I found music in most of the places I looked, and then some: a Sunday session of pop songs in an almost unnoticeable, dark bar; a youth group in colorful clothes practicing what looked like country line dancing; a frenetic band rehearsal seen through slits in a building near the station; a violinist warming up in the back of a house; guitarists milling around at dinner; the fun band at the Casa de la Trova; the drunk guys singing on the square when I came out. As I prepared to leave Camagüey for Santiago on the overnight bus, I planned to take in the flashy performance at Cabaret Caribe, on the way to the bus station in the new part of town. In the otherwise quiet neighborhood near the club, a teenage boy was at home playing a pop ballad on an upright piano, his friends enjoying from behind.
Tuesday was one of the better nights at Cabaret Caribe, my guidebook said. Except it was open only on Wednesday and Sunday. I hoofed back to the old town center in the hopes of catching something at the Casablanca bar, but they wouldn't let me in with my backpack.
I stashed my bag at Casa Caridad and let the elephant collector talk me into taking a bicycle taxi to the bus station after I saw the salsa and dance performance at Casablanca. That part of town wasn't safe at that hour, she said, and some people have been jumped and lost everything.
Now here is something astonishing about my Viazul bus ticket to Santiago. I'd purchased it as soon as I arrived in Camagüey. They'd taken my passport information and my phone number, and the seller and I had chuckled over the fact that the odds of Viazul's calling me and my being able to answer were infinitesimal.
When I'd checked my e-mail later that day, I'd had a confirmation. Only they hadn't asked for my e-mail address. Before I'd left for Cuba, I'd registered on the Viazul Web site with the possibility of buying a ticket in advance. So somehow the system had matched my passport or phone number -- this in a company whose reservation process in Trinidad had consisted of my writing my name on a flimsy list on a pad not unlike those used by diner waitresses in the '60s.
Or whose reservation process wouldn't let me buy the connecting route from Santiago to Baracoa, up on the north coast, in advance. I had an hour to buy a new ticket and change buses; fortunately the first bus was on time and there was space on the second.
I slept well on both buses, partly because neither was very full, giving me two seats to myself, and partly because Viazul's seats have extreme recline that isn't always controllable or reversible. On the way to Baracoa I dreamed that I was driving around an airport with my college singing group. We were looking for a check-in area but kept finding departments unrelated to an airport, such as a supermarket. And so we kept turning left and right and lurching. I woke up to find the bus on a mountain road, zigzagging above particularly lush greenery. We arrived in town around 1:30 p.m.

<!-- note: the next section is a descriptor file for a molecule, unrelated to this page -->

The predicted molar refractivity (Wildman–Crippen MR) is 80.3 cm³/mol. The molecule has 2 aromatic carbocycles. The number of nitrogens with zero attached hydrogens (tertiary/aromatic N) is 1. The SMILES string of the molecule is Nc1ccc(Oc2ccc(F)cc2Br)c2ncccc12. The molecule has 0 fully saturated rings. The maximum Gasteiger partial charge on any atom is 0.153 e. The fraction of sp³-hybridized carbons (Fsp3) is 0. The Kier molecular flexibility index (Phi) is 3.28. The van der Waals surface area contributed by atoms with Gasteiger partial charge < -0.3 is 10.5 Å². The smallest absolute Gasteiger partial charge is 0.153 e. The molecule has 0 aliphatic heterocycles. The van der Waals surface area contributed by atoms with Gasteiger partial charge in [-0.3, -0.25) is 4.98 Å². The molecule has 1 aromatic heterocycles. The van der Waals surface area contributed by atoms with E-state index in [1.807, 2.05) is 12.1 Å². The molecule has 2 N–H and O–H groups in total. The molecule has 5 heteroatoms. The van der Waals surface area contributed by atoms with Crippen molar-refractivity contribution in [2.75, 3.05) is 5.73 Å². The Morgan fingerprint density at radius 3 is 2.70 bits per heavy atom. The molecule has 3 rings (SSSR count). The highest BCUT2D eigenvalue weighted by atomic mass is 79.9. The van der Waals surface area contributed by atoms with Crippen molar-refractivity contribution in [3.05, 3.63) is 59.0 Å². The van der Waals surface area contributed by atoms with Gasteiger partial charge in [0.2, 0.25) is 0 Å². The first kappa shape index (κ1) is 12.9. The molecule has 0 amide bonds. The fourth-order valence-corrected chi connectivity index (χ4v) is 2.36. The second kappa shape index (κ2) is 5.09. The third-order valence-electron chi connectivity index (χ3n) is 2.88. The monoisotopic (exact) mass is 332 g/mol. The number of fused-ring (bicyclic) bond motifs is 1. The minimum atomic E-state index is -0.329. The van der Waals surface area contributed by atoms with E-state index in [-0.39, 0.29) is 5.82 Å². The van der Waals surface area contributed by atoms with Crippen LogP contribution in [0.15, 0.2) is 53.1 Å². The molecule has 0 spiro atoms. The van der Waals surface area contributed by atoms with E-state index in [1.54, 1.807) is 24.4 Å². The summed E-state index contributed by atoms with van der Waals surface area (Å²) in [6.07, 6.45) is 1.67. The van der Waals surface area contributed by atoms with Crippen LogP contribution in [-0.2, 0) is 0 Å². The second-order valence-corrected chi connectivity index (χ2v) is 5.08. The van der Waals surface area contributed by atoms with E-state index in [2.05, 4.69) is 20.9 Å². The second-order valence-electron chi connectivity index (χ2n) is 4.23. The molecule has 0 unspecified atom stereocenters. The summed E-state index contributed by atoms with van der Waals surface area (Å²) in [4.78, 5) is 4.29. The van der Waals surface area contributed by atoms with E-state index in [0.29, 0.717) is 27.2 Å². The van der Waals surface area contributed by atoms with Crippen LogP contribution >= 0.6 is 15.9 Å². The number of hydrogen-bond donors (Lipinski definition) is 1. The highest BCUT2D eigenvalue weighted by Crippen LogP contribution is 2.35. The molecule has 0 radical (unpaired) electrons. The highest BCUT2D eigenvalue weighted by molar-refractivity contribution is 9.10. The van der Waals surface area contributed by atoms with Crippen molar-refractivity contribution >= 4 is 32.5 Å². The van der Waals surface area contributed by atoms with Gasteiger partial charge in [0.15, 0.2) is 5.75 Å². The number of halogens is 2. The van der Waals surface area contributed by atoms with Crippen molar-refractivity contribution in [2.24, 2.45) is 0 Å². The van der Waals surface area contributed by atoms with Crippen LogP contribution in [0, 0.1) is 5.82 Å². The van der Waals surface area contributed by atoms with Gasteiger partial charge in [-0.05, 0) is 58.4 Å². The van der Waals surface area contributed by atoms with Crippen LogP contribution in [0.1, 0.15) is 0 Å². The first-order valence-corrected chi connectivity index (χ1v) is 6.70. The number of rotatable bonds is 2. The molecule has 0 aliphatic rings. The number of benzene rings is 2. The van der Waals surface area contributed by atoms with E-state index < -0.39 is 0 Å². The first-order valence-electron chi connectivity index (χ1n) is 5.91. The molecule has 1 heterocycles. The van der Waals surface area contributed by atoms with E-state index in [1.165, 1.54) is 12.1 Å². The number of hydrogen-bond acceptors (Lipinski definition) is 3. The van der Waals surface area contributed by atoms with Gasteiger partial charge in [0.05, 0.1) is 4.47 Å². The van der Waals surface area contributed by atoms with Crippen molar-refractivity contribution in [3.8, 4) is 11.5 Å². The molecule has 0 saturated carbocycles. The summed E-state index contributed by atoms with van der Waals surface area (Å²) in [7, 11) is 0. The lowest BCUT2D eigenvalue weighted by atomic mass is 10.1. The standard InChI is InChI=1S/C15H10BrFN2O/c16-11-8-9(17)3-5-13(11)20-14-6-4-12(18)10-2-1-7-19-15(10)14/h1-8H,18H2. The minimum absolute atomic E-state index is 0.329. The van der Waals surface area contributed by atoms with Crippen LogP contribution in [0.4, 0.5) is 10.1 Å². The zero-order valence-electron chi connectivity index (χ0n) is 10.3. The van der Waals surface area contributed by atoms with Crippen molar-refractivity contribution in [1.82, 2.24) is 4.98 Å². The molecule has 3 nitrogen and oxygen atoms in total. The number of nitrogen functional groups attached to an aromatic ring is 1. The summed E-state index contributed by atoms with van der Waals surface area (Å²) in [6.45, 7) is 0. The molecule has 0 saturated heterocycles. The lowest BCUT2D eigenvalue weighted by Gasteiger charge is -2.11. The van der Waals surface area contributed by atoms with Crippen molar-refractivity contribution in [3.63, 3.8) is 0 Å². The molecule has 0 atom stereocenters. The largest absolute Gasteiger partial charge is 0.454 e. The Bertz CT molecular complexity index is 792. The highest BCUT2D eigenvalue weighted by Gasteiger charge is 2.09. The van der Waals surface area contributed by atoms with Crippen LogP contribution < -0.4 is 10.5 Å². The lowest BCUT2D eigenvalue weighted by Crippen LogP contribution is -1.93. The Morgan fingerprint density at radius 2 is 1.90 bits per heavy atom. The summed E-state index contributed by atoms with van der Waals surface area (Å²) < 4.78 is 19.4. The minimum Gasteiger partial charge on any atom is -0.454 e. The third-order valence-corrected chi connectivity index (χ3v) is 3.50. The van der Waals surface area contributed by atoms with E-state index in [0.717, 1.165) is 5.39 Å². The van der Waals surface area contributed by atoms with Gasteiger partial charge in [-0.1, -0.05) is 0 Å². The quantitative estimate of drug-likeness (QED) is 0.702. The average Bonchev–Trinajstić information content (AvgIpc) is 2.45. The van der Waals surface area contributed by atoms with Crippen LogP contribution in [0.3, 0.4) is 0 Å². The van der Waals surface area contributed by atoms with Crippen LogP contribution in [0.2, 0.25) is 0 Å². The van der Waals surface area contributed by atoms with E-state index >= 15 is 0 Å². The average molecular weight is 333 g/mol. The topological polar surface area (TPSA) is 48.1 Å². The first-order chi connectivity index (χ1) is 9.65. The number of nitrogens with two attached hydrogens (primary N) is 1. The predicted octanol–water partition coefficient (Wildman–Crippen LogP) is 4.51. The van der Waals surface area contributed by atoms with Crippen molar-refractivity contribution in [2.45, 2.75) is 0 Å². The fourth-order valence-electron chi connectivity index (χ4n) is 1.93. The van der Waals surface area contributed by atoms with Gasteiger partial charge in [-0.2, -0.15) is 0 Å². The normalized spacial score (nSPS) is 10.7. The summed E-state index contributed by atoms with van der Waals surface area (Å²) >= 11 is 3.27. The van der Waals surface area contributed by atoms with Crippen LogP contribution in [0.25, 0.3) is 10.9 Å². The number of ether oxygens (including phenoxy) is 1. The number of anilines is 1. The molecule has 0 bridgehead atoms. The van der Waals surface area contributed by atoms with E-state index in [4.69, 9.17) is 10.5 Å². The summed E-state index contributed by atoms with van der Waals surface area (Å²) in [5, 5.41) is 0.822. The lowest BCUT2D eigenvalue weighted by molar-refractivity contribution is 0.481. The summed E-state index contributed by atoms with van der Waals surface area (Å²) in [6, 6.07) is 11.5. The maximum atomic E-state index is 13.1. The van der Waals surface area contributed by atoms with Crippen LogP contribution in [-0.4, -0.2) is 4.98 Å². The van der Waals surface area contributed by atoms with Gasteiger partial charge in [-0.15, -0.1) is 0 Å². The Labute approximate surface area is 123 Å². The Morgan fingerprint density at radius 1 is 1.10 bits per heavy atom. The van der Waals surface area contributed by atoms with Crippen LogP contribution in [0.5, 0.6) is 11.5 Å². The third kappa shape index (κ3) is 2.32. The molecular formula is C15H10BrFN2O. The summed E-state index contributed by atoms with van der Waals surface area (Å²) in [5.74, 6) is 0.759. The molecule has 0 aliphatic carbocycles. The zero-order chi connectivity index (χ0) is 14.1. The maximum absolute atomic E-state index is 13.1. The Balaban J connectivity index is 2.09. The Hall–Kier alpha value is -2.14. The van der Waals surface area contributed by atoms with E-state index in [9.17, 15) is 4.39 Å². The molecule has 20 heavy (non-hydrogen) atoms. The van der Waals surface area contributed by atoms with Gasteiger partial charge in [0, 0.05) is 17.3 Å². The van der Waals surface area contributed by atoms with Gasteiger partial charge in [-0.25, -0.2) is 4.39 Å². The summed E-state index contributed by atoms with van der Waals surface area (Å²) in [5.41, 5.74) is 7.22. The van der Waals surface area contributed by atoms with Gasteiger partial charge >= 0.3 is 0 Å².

The name Baracoa has two meanings. In the language of the Taíno, who inhabited the area for the 400 years before Columbus arrived, it meant "the existence of water," a tribute to the nearby ocean and the region's 29 rivers. In Spanish, it contains "coa," a kind of pointed hoe and also a device for splitting coconuts, and "bara," size. The bus let me off along Baracoa's scruffy Malecón, along a choppy sea, fronted by uninspired apartment blocks as well as the usual Cuban two- and three-story buildings.
Casa Orlando looked welcomingly bright and promised rooms with views of the sea, a guarantee fulfilled only upon the craning of one's head at the proper angle. Still, it had a breezy terrace, and the price was good at $15 per night. The other three rooms were occupied by Italians.
"If you want to bring a Cuban girl back," Orlando said, "make sure she has her identification card."
Activity in Baracoa centers around two main squares -- triangles, really. One, the Parque Central, feeds into a pedestrian street on one side and is backed by a church on the other. The church contains a wooden cross supposedly brought from Spain by Columbus, and the building earned a fifty-cent contribution from me for its absence of pictures of fetuses.
If you walk for two minutes along one of the side streets from the Parque Central you reach the Malecón, or if you go in the other direction you find a hill. In between are about six long parallel streets. It's difficult to get lost.
Baracoa's food is different from the rest of Cuba's, owing to its rich supply of coconuts and chocolate and heavier influence by African cuisine; it feels more Jamaican than Cuban.
I had a lunch of tetí, a fish the size of a pinky cutting. It tastes of whatever sauce it's in -- in this case, the coconut sauce found all over Baracoa. Like most meals in the area, it was served with rice and beans; a salad of tomato, cabbage, and cucumber that did well with a little oil; and dry fried plantains that did well with a bit more. I sat and watched the easygoing bustle of Baracoa's street life and ate a thousand fish.
The problem with restaurants in Baracoa was that either I was the only diner, which was awkward, or the place was filled with tour groups, which rendered service inconsistent. In one of the former, the waiter must have thought I was so bored that he brought the tomato salad twice. In one of the latter, I had lobster in chocolate sauce. It sounds vile, but as the dark sauce wasn't particularly strong, it gave a satisfying raw, bittersweet edge to the meat.
Late my first afternoon I walked up the hill to a series of Taíno cave dwellings, some of which were used as burial sites and still contain preserved bones and stones that indicated the social rank of the deceased. Baracoa is the capital of rain in Cuba, and when I was about to emerge from the last cave it was pouring -- the first bad weather I'd encountered on the trip. Two European visitors were up there, and, as seems to be the custom, we lamented the needless decline in USA-Cuban relations and uttered a few words of nostalgia for Obama before the rain stopped and we could descend.